“Nice to see you” he said. The boy didn’t look at him his eyes moving from the ceiling to the room, then back to the ceiling. “It’s been a few years.”
Jimmy felt self-conscious. He leant back in his chair and picked up his teacup. He was sure his hand was shaking but the teacup didn’t rattle. He sat in silence looking straight ahead. The boy was wriggling and writhing a hand finally resting on the arm of the high chair. Jimmy looked at it. It was small and perfect. He took hold of it in his own hand. The boy’s hand felt like it was relaxing into his. That was enough. He would sit here and hold the boy’s hand. Ryan must have grown still, and he wasn’t sure if it was the heating in the care home or just his tired, overwrought body finally giving in but he felt his eyes closing. He passed into brief slumber.
“Hey you two lazy bones.” Jimmy jumped up and looked around. It was Karen. She was standing there smiling at him. He was still clutching Ryan’s hand.
His visits were never regular but they kept happening. Maybe once a month, sometimes twice. He’d turn up to see the boy as he grew but never changed, his body getting bigger, his clothes becoming more adult.
He found Susie on Facebook. She was an artist, lived by the coast in Northumberland with a minted man, three healthy children. It must have been him carrying the faulty gene.
Ryan was twelve when he died, a greater age than anyone predicted. Karen told Jimmy the day after. She felt it was only right.
“When’s the funeral,” he asked.
“Oh, his grandparents have requested the body.”
“What does that mean?”
It meant he never saw him again.
Now he could move on but the years pass and as your thirties seep into your forties reinvention gets harder. In all the time he’d been taking on casual labour and seasonal work, visiting his son and watching his redundancy money dwindle to nothing he’d lost all sight of what he wanted to do. The girls behind the bar were probably still filled with dreams. They’d most likely move on in a year or so, head to university or fall for a surfer. Jimmy would sit in the same place, drinking the same drink, watching the door for someone he might know but only ever seeing the same parade of tourists and incomers, the people who saw the charm where he only saw dereliction. They were the future, soon people like him would all be gone and no one here would remember the mine. It would just be a place for tourists to visit, buy a keyring or a packet of fudge in the shop and then tick it off their list of local must visits. There’d be the remains of the mine workings on the headland, alongside the cairns, and standing stones, the Bronze age field patterns, dead civilisations reaching out towards a piecemeal present.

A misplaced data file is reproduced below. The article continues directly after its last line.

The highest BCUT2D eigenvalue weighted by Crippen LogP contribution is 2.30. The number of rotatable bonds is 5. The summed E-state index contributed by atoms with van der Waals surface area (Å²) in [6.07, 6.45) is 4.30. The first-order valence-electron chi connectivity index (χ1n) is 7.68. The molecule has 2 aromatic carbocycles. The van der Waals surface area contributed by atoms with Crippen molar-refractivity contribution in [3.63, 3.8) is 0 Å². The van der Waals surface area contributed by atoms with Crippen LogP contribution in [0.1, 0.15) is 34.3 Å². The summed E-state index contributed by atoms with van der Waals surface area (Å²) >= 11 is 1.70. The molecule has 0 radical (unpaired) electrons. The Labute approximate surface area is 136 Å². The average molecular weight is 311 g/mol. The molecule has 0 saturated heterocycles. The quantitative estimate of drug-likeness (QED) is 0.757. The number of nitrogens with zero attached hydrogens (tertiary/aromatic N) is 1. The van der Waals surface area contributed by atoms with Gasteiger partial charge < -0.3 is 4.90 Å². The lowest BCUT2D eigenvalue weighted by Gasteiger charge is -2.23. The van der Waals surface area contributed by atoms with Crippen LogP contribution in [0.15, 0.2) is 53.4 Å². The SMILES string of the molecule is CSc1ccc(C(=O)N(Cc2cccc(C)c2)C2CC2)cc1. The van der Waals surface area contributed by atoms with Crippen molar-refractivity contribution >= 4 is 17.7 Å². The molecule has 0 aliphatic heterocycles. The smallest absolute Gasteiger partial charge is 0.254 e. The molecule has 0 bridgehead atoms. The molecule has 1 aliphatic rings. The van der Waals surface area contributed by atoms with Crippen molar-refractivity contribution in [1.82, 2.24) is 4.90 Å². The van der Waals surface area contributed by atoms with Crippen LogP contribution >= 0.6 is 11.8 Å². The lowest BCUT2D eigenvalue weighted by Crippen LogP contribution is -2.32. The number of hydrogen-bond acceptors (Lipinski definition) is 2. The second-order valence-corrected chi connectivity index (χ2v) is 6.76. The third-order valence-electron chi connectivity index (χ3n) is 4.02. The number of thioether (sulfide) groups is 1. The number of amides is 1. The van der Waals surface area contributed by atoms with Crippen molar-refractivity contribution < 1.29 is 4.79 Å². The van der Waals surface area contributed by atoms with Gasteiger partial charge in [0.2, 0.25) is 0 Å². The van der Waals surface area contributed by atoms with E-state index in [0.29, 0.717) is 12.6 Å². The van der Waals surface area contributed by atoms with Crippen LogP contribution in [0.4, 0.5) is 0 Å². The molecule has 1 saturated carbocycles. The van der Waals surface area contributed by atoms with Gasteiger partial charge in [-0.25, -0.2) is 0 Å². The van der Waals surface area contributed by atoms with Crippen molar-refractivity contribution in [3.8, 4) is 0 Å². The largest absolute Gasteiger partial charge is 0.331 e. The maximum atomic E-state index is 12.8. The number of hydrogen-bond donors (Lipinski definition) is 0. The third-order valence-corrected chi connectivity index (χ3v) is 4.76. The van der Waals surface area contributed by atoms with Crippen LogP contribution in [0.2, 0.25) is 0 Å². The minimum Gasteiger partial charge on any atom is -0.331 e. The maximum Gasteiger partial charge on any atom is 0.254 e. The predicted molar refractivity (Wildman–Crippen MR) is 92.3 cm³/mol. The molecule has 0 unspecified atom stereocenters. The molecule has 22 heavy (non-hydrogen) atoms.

Lily was leaning up against the bar at the opposite end to Jimmy talking to a young man he’d seen around the village. He had an upcountry accent. He’d be about as old as Ryan would be now. They were laughing together, you’d probably call it flirting. Jimmy downed the rest of his pint and pulled on his coat.
The promised storm was hitting the land as he ventured out onto the main road. It was dark and cold; the extremes of this place sometimes wore you down.
He was doing ditch work in the morning, a mini-bus would pick him up from the village car park and take him somewhere up near Camborne. He’d wield a spade for twelve hours and work so hard he wanted nothing but sleep when he finally got home.
The sea was whipping up, he could hear it crashing against the rocks down below, the pub sign creaking in the dark. He placed one foot in front of the other and lowered his head. You kept breathing, you kept walking. That was all you could ever do. Sometimes, out at sea, he was sure he heard muffled explosions.
Banner Image: Pixaby.com – Cornish tin mine engine house.